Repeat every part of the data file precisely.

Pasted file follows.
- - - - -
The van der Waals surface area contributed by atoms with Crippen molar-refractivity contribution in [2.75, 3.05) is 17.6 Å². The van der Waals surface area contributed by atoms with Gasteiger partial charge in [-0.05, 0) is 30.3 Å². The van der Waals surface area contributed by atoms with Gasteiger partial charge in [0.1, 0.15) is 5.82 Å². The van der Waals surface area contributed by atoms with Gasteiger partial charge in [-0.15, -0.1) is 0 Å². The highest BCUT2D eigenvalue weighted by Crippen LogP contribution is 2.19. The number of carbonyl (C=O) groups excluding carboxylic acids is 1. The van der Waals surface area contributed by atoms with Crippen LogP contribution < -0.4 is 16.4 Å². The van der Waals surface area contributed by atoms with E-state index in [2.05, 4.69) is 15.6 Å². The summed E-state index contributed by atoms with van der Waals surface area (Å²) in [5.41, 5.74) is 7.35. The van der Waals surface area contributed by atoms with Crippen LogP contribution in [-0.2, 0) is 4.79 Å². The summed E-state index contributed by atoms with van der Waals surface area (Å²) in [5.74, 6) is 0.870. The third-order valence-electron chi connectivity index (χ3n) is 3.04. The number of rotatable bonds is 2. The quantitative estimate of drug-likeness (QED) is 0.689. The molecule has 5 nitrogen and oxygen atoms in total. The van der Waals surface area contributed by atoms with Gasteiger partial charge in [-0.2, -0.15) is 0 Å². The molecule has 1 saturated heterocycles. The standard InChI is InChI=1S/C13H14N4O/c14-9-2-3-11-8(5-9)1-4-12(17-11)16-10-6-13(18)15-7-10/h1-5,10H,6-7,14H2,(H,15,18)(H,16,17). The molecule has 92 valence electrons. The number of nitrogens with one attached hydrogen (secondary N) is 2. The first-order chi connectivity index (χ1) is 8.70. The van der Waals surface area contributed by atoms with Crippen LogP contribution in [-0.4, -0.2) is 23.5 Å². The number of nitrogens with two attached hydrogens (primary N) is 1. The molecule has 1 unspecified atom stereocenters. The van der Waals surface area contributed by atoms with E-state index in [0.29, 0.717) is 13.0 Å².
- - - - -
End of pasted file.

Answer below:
The van der Waals surface area contributed by atoms with Crippen molar-refractivity contribution in [2.75, 3.05) is 17.6 Å². The van der Waals surface area contributed by atoms with Gasteiger partial charge in [-0.05, 0) is 30.3 Å². The van der Waals surface area contributed by atoms with Gasteiger partial charge in [0.1, 0.15) is 5.82 Å². The van der Waals surface area contributed by atoms with Gasteiger partial charge in [-0.15, -0.1) is 0 Å². The highest BCUT2D eigenvalue weighted by Crippen LogP contribution is 2.19. The number of carbonyl (C=O) groups excluding carboxylic acids is 1. The van der Waals surface area contributed by atoms with Crippen LogP contribution < -0.4 is 16.4 Å². The van der Waals surface area contributed by atoms with E-state index in [2.05, 4.69) is 15.6 Å². The summed E-state index contributed by atoms with van der Waals surface area (Å²) in [5.41, 5.74) is 7.35. The van der Waals surface area contributed by atoms with Crippen LogP contribution in [-0.2, 0) is 4.79 Å². The summed E-state index contributed by atoms with van der Waals surface area (Å²) in [5.74, 6) is 0.870. The third-order valence-electron chi connectivity index (χ3n) is 3.04. The number of rotatable bonds is 2. The quantitative estimate of drug-likeness (QED) is 0.689. The molecule has 5 nitrogen and oxygen atoms in total. The van der Waals surface area contributed by atoms with Gasteiger partial charge in [-0.2, -0.15) is 0 Å². The molecule has 1 saturated heterocycles. The standard InChI is InChI=1S/C13H14N4O/c14-9-2-3-11-8(5-9)1-4-12(17-11)16-10-6-13(18)15-7-10/h1-5,10H,6-7,14H2,(H,15,18)(H,16,17). The molecule has 92 valence electrons. The number of nitrogens with one attached hydrogen (secondary N) is 2. The first-order chi connectivity index (χ1) is 8.70. The van der Waals surface area contributed by atoms with Crippen LogP contribution in [-0.4, -0.2) is 23.5 Å². The number of nitrogens with two attached hydrogens (primary N) is 1. The molecule has 1 unspecified atom stereocenters. The van der Waals surface area contributed by atoms with E-state index in [0.29, 0.717) is 13.0 Å².